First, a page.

The findings of this study indicate that there is significant effect of performance in integrated science education due to lack of enough teaching and learning resources. The science performance in our University can be improved if students are involved in practical lessons under the guidance of well trained and qualified personnel. This will increase their motivation hence change their attitude towards integrated science education hence raise the performance.
The main conclusions drawn from this study are:
- Availability of teaching and learning materials generally affects the performance of students. These materials should be made available and they should be of good quality in order for them to produce accurate results during a practical session. Other schools had no equipment at all and they opted for alternative to practical which is not applicable since these students require this knowledge for their future careers as
- The teaching and learning environment in some of the University was found to be unfit for science lessons. Some had no laboratories and the practical lessons were done in the classroom. Parents, the government and the society at large should ensure that the environment is conducive for learning to take place effectively.
- The findings of this study indicated that one of the major difficulties that the Lecturers face while teaching integrated science education is the students’ negative attitude towards integrated science education. They have a perception that the sciences are always very tough compared to other subjects which discourages them hence affecting their performance.
- The curriculum developers must always involve the curriculum implementers in the process of revising the curriculum. The syllabus should be revised regularly despite the current trend of revising them after every five years. This will ensure that the views of the implementers and other stakeholders are incorporated
It is therefore recommended that in this study,
- The low achievement level in integrated science education at Primary level demands for revolutionary ideas to motivate students in learning the integrated science education. Lecturers should use modern methods of teaching including use of computers in teaching integrated science education in order to motivate and sustain students’ interest in sciences as far as possible and in most science
- The government, parents, school administration and the society at large should work together to ensure that the teaching and learning environment is conducive to the Lecturers and students for effective learning to take place. They should give support by providing the necessary materials and equipment required which includes well equipped
- Lecturers should be more innovative in preparing teaching and learning materials to help them modify their teaching strategies in order to embrace the benefits of interactive teaching, including longer and increased students’ conceptual understanding.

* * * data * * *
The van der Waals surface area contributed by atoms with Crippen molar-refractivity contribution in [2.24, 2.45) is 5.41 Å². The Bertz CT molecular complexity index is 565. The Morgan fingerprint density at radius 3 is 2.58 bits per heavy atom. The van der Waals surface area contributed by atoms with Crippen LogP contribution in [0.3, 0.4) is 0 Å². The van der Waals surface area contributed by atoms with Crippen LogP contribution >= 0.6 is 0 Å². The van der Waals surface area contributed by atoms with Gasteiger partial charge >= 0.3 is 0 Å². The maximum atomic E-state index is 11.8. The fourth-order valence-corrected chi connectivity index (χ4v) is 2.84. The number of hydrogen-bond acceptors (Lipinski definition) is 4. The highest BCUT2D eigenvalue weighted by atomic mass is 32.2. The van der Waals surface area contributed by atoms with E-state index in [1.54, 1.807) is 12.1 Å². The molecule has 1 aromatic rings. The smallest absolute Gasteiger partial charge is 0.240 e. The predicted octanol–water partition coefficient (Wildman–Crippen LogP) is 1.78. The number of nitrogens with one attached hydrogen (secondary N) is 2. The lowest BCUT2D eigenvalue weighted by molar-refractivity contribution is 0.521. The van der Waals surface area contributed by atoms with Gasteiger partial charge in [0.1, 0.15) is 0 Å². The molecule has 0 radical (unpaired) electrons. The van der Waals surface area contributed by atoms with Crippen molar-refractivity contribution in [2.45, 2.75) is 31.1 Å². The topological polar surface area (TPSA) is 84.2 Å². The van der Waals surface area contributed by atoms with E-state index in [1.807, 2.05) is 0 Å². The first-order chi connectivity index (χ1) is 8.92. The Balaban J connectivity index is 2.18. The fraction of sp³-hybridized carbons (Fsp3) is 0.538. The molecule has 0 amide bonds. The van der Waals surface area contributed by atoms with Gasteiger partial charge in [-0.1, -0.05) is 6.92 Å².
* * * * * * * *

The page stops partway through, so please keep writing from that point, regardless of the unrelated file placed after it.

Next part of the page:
- Comprehension, enhanced learning and easy remembering is enhanced by inquiry and interactive teaching approach. Therefore, science educators should employ computer, modeling and animations through technological innovativeness while preparing educational materials. Curriculum material preparation principles should also be observed while preparing these
Limitations of the study
Knowledge on the importance of sciences in the society should be well disseminated in order to sensitize more students to study sciences in University. This requires more practical and theoretical knowledge, at this stage some schools had no laboratory facilities at all and they opted doing alternative to practical in their national examinations. Thus, the students in these schools had no idea on practical since they had never stepped or done any experiment in a science laboratory. When responding to the questionnaires they had a definite answer since they had not had an experience to handle the equipment.
- Adeniyi S, 1993, Role of the teacher in the performance of a learner, Summer / Conference proceedings, Newyork.
- Aguisibo J, 1998, Poor capital investment in the provision of science learning resources and their effects, journal of college science teaching.
- Ajayi S, 2009, Professional qualities of a well trained teacher, Kings College London.
- Akiknola B, 2006, Factors that contribute to poor performance among students in University, Sun’s ray, Nigeria.
- Andile M & Moses M, 2011, Factors associated with high school learners’ performance, South African journal of sciences.
- B.Diyamet, 2000, Analysis of gender sensitivity and relevance to everyday life of science syllabuses and examinations for Primary and University. Nairobi, Kenyatta University.
- Belinda P, 2010, Academic failure in University, Interplay of health problems and school environment, USA.
- Bologun M, 1982, Role of learning resources in the performance of integrated science education, Durban.
- Butts, D.P, 1977, Volume 14 issue 1.Journal of Research in science, New York: John Wiley Sons publishers.
- CAG Audit report 2009, Causes of poor performance in sciences and mathematics subjects, Ministry of Education and vocational training.
- Chonjo, P.M, Osaki, K.M Possi & Mrutu P, 1996, Iimproving science education at University. A situational analysis of selected Government schools in mainland Nigeria, Dar es Salaam: MoE/GTZ.